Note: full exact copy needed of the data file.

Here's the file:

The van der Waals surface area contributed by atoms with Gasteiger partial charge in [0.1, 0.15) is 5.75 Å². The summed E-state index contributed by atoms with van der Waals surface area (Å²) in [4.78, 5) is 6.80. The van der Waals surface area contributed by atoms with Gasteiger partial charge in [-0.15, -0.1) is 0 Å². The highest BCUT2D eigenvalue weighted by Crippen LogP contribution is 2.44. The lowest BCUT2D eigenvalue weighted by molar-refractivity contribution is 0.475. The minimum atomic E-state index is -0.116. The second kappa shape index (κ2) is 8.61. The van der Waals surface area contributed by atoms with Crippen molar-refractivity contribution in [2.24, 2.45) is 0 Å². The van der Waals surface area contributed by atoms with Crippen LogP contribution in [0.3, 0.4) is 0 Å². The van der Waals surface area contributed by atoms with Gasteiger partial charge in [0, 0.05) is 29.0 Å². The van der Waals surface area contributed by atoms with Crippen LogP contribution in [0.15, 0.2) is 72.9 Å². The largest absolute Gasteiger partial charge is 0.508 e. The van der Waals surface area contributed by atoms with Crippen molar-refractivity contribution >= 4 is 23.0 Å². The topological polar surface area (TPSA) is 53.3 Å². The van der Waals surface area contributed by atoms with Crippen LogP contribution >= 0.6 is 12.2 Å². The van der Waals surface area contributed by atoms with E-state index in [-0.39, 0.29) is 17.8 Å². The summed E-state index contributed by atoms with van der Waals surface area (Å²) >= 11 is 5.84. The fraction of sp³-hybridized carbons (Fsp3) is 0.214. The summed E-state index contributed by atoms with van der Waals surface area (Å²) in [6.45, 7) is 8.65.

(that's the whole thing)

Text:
The van der Waals surface area contributed by atoms with Gasteiger partial charge in [0.1, 0.15) is 5.75 Å². The summed E-state index contributed by atoms with van der Waals surface area (Å²) in [4.78, 5) is 6.80. The van der Waals surface area contributed by atoms with Gasteiger partial charge in [-0.15, -0.1) is 0 Å². The highest BCUT2D eigenvalue weighted by Crippen LogP contribution is 2.44. The lowest BCUT2D eigenvalue weighted by molar-refractivity contribution is 0.475. The minimum atomic E-state index is -0.116. The second kappa shape index (κ2) is 8.61. The van der Waals surface area contributed by atoms with Crippen molar-refractivity contribution in [2.24, 2.45) is 0 Å². The van der Waals surface area contributed by atoms with Crippen LogP contribution in [0.3, 0.4) is 0 Å². The van der Waals surface area contributed by atoms with Gasteiger partial charge in [0, 0.05) is 29.0 Å². The van der Waals surface area contributed by atoms with Crippen LogP contribution in [0.15, 0.2) is 72.9 Å². The largest absolute Gasteiger partial charge is 0.508 e. The van der Waals surface area contributed by atoms with Crippen molar-refractivity contribution >= 4 is 23.0 Å². The topological polar surface area (TPSA) is 53.3 Å². The van der Waals surface area contributed by atoms with Crippen LogP contribution >= 0.6 is 12.2 Å². The van der Waals surface area contributed by atoms with E-state index in [-0.39, 0.29) is 17.8 Å². The summed E-state index contributed by atoms with van der Waals surface area (Å²) >= 11 is 5.84. The fraction of sp³-hybridized carbons (Fsp3) is 0.214. The summed E-state index contributed by atoms with van der Waals surface area (Å²) in [6.45, 7) is 8.65.